Making relationships and sex education constructive and appropriate

Rachel Coathup, former educator and learning adviser at ClickView, provides teachers with advice on delivering RSE effectively

While the new relationships and sex education (RSE) curriculum doesn’t apply to independent schools, a report by the BBC highlighted the stark fact made by the National Police Chiefs’ Council lead on child protection that, “there’s an erosion of an understanding of what normal sexual relationships look like”.

As Ofsted’s chief inspector Amanda Spielman adds: “Schools have a crucial role to play in teaching young people about sexual consent and respect for women and girls.”

So, despite the RSE curriculum only being compulsory in English state schools, there is no escaping the disturbing issues that apply to all schools and children.

While schools take their safeguarding responsibilities extremely seriously, teachers need the guidance and support to deliver an effective RSE based curriculum. Regardless of the curriculum used in a school, educating young people about respectful relationships is one of the most significant tasks a school community can undertake to reduce the number of safeguarding incidences.

Feedback from the schools I work with shows that teachers have mixed feelings about teaching RSE. Those who have many years’ teaching experience are often more comfortable delivering the learning than those who are new to the classroom. All have agreed that having learning content that is already created and standardised across the school makes it easier and more effective.


As with all aspects of a child’s education, having parental support is vital. Some schools send home a summary of what will be taught in class so that parents feel involved, are prepared for questions at home or can speak to the teacher in advance if they have any cause for concern.

Recent research carried out on our behalf by YouGov revealed that while 85% of British parents are confident about supporting their children with the facts around the realities of sexual relationships, less than half (43%) said that they receive support from their children’s schools.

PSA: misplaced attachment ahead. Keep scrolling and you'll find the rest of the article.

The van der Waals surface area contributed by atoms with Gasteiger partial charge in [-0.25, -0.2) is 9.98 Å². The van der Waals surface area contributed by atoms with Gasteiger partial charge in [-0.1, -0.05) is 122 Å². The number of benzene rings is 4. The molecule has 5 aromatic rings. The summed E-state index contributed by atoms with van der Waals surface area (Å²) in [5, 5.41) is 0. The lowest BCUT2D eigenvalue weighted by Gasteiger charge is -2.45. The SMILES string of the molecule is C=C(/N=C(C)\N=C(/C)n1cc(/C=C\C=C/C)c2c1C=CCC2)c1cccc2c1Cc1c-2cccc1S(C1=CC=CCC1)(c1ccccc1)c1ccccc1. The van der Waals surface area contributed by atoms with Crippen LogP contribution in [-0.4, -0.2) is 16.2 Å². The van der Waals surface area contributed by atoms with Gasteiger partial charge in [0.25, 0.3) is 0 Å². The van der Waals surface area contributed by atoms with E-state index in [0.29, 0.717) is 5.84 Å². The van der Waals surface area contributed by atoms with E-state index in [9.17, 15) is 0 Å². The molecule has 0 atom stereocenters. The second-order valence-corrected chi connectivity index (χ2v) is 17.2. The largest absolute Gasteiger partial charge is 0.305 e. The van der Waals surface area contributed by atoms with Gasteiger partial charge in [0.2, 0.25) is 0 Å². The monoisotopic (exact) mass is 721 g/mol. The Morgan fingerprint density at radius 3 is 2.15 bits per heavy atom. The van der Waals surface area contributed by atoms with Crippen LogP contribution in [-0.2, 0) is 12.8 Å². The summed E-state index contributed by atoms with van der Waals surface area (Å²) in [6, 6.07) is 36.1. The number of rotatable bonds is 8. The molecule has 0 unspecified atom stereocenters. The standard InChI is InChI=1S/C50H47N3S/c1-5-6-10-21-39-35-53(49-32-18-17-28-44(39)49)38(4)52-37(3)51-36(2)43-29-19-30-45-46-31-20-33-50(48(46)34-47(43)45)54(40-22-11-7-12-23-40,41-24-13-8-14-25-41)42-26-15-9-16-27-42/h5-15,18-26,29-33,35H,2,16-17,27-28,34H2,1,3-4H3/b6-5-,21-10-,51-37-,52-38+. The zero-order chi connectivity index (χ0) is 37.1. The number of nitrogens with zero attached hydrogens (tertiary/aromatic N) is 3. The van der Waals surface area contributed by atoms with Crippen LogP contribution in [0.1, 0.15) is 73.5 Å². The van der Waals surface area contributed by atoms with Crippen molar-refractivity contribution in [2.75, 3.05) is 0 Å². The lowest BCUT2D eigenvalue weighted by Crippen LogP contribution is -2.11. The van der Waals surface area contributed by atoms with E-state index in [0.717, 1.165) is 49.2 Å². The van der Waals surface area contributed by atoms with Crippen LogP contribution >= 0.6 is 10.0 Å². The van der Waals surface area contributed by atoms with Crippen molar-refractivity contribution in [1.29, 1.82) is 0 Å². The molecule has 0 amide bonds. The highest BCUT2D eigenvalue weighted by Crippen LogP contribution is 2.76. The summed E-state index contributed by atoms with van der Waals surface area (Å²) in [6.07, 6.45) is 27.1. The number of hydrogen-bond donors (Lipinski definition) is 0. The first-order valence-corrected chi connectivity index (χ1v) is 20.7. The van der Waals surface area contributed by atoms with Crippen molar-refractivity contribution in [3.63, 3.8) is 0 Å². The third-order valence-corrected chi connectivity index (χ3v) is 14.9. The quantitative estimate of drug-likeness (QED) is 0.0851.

Nearly one third of parents (30%) said that signposting to resources and services that they can use and general support from their child/children’s school would be helpful to them when discussing relationships and/or sex at home.

So not only do parents want and need help with educating their children on this issue, but schools also need to recognise that parents are the primary care givers for their children and, ultimately, there needs to be a partnership between home and school to keep the communication open and ongoing.


Rebecca Jennings, an RSE consultant who worked with ClickView to develop our learning resources, also suggests offering a level of anonymity. This is particularly important for those students who may have questions that they are not comfortable asking in front of their peers.

We suggest setting up an enclosed box in the hall, back of the class or even the changing rooms, so students can write down their question and put this in the box anonymously for the teacher to introduce as a ‘nameless’ question in class.

Structure lesson

Because of the potential variety of past experiences and backgrounds of the students and teachers, we recommend that even if the school has created learning content for each class to use, the teacher should review the lesson in advance.

Our RSE videos all come with transcripts so the teachers can read what will be included and can always stop the video before it gets to something that either they or a student may not be comfortable with.